News / Americas

US Navy Hospital Ship in Haiti, Treating Patients

Multimedia

Audio
TEXT SIZE - +
David Dyar

The U.S. Navy Hospital ship Comfort reached Haiti before dawn Wednesday morning.  Around that time, an aftershock that could even be felt on the Comfort, jolted the island, wrecking the pier that was going to be used as a staging area for patients. The ship's medical teams continue to receive patients by air.

At first light Wednesday morning, a smokey haze hung over Port-au-Prince, burning off as the day progressed.  It is the view from the deck of the hospital ship Comfort, roughly two kilometers off shore.

The Comfort's two helicopters have been coming and going at a rapid pace, with the ability to ferry up to 11 patients at a time to the hospital ship. 

Among them is a man who appears to be in his early twenties.  One-third of his body is badly burned, and his head and face are charred and raw in places.  Director of Surgery Commander Tim Donahue says the young man was brought in from a triage facility on the island.   "He was the victim sort of an explosion when the gas station went off.  This burn is, I'm shocked that he's doing this well, this many days out," he said.

Elsewhere, the pediatric ward is ready for the smallest patients. Each bed has a stuffed animal sitting on a pillow - teddy bears, dinosaurs, dogs, monkeys and even unicorns.  The school-age child of one of the doctors on the Comfort organized a toy-collection drive right after the earthquake, and in a matter of 24 hours collected boxes of stuffed toys. 

Doctors say children tend to make up about one-third of patients after disasters.  Pediatric orthopedic surgeon Commander William Todd anticipates that many of the patients will be orphans or have been separated from their parents. "I think we're going to see a lot of those issues right now.  We're going to see parents not knowing where their kids are and kids not knowing where their parents are," he said.

There is a very hopeful story aboard the Comfort - one of a mother made, not lost.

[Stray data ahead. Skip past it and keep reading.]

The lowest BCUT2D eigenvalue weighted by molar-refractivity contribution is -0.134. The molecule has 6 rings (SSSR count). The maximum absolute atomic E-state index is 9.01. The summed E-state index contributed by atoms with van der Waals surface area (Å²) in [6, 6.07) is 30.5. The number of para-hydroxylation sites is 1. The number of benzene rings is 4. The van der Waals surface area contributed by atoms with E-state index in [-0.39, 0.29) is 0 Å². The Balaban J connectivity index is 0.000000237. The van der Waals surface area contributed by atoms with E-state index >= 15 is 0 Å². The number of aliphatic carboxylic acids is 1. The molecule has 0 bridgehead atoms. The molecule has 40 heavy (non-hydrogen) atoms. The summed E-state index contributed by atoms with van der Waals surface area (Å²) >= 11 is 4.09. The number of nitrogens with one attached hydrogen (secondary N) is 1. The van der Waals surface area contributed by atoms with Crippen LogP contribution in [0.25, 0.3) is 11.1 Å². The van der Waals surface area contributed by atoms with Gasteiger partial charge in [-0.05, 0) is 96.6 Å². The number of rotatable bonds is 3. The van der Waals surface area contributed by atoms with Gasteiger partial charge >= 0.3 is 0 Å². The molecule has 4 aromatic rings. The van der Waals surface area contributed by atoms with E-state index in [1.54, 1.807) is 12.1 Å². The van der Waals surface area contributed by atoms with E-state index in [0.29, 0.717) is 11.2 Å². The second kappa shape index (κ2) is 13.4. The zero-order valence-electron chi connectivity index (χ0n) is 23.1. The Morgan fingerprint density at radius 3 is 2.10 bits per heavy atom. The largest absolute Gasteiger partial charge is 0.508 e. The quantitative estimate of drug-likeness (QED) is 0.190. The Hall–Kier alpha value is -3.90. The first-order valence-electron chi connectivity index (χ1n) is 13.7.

Twenty-one-year-old Gean Beline sits on the side of a bed in pediatrics, her head cocked sideways, smiling as she looks at her tiny baby, asleep in a playpen alongside stuffed toys.  She named him Vinson, after the U.S. Aircraft Carrier Carl Vinson, where he was born only days ago.  She said it felt right, and that she liked the name.

But there are also the people who are trying desperately to reach this ship by any means possible.  As of Wednesday afternoon, a ferry boat packed with Haitians fleeing the island was about 1,000 meter from the Comfort.  And a person in a kayak has paddled toward and around the hospital ship for hours, the kayak cutting a slip of bright orange in the blue sea.  A number of guard boats are keeping the various crafts at bay.

You May Like

Multimedia Relatives of South Korean Ferry Victims Fire at Authorities

36 people are confirmed dead, but some 270 remain trapped on board More

War Legacy Haunts Vietnam, US Relations

$84 million project aims to clean up soil contaminated by Agent Orange More

Wikipedia Proves Useful for Tracking Flu

Technique gave better results than Center for Disease Control (CDC) and Google’s Flu Trends More

This forum has been closed.
Comments
     
There are no comments in this forum. Be first and add one

Featured Videos

Your JavaScript is turned off or you have an old version of Adobe's Flash Player. Get the latest Flash player.
Ukraine, Russia, United in Faith, Divided in Politicsi
X
Michael Eckels
April 19, 2014
There is a strong historical religious connection between Russia and Ukraine. But what role is religion playing in the current conflict? In the run-up to Easter, Michael Eckels in Moscow reports for VOA.
Video

Video Ukraine, Russia, United in Faith, Divided in Politics

There is a strong historical religious connection between Russia and Ukraine. But what role is religion playing in the current conflict? In the run-up to Easter, Michael Eckels in Moscow reports for VOA.
Video

Video Face of American Farmer is Changing